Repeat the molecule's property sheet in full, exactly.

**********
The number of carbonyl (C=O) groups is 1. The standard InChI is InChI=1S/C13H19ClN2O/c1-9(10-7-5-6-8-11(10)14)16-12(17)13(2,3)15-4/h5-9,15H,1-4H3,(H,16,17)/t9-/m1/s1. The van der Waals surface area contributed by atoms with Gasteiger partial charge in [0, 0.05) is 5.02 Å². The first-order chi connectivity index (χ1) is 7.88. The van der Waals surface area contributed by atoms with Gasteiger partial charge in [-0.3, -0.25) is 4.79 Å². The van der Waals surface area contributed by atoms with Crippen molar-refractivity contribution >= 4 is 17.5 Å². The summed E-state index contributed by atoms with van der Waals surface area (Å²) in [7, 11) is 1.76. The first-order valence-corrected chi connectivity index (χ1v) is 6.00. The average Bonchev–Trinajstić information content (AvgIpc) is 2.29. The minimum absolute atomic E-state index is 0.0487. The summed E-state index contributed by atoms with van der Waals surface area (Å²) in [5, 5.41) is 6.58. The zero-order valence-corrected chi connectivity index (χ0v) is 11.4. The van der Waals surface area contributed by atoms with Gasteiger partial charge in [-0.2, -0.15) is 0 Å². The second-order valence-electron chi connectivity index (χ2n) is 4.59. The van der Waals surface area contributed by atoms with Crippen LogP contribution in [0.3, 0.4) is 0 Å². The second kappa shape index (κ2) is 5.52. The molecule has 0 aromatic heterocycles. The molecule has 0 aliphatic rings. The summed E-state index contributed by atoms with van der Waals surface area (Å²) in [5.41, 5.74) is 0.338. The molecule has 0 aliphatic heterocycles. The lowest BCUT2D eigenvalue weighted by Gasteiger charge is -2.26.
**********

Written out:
The number of carbonyl (C=O) groups is 1. The standard InChI is InChI=1S/C13H19ClN2O/c1-9(10-7-5-6-8-11(10)14)16-12(17)13(2,3)15-4/h5-9,15H,1-4H3,(H,16,17)/t9-/m1/s1. The van der Waals surface area contributed by atoms with Gasteiger partial charge in [0, 0.05) is 5.02 Å². The first-order chi connectivity index (χ1) is 7.88. The van der Waals surface area contributed by atoms with Gasteiger partial charge in [-0.3, -0.25) is 4.79 Å². The van der Waals surface area contributed by atoms with Crippen molar-refractivity contribution >= 4 is 17.5 Å². The summed E-state index contributed by atoms with van der Waals surface area (Å²) in [7, 11) is 1.76. The first-order valence-corrected chi connectivity index (χ1v) is 6.00. The average Bonchev–Trinajstić information content (AvgIpc) is 2.29. The minimum absolute atomic E-state index is 0.0487. The summed E-state index contributed by atoms with van der Waals surface area (Å²) in [5, 5.41) is 6.58. The zero-order valence-corrected chi connectivity index (χ0v) is 11.4. The van der Waals surface area contributed by atoms with Gasteiger partial charge in [-0.2, -0.15) is 0 Å². The second-order valence-electron chi connectivity index (χ2n) is 4.59. The van der Waals surface area contributed by atoms with Crippen LogP contribution in [0.3, 0.4) is 0 Å². The second kappa shape index (κ2) is 5.52. The molecule has 0 aromatic heterocycles. The molecule has 0 aliphatic rings. The summed E-state index contributed by atoms with van der Waals surface area (Å²) in [5.41, 5.74) is 0.338. The molecule has 0 aliphatic heterocycles. The lowest BCUT2D eigenvalue weighted by Gasteiger charge is -2.26.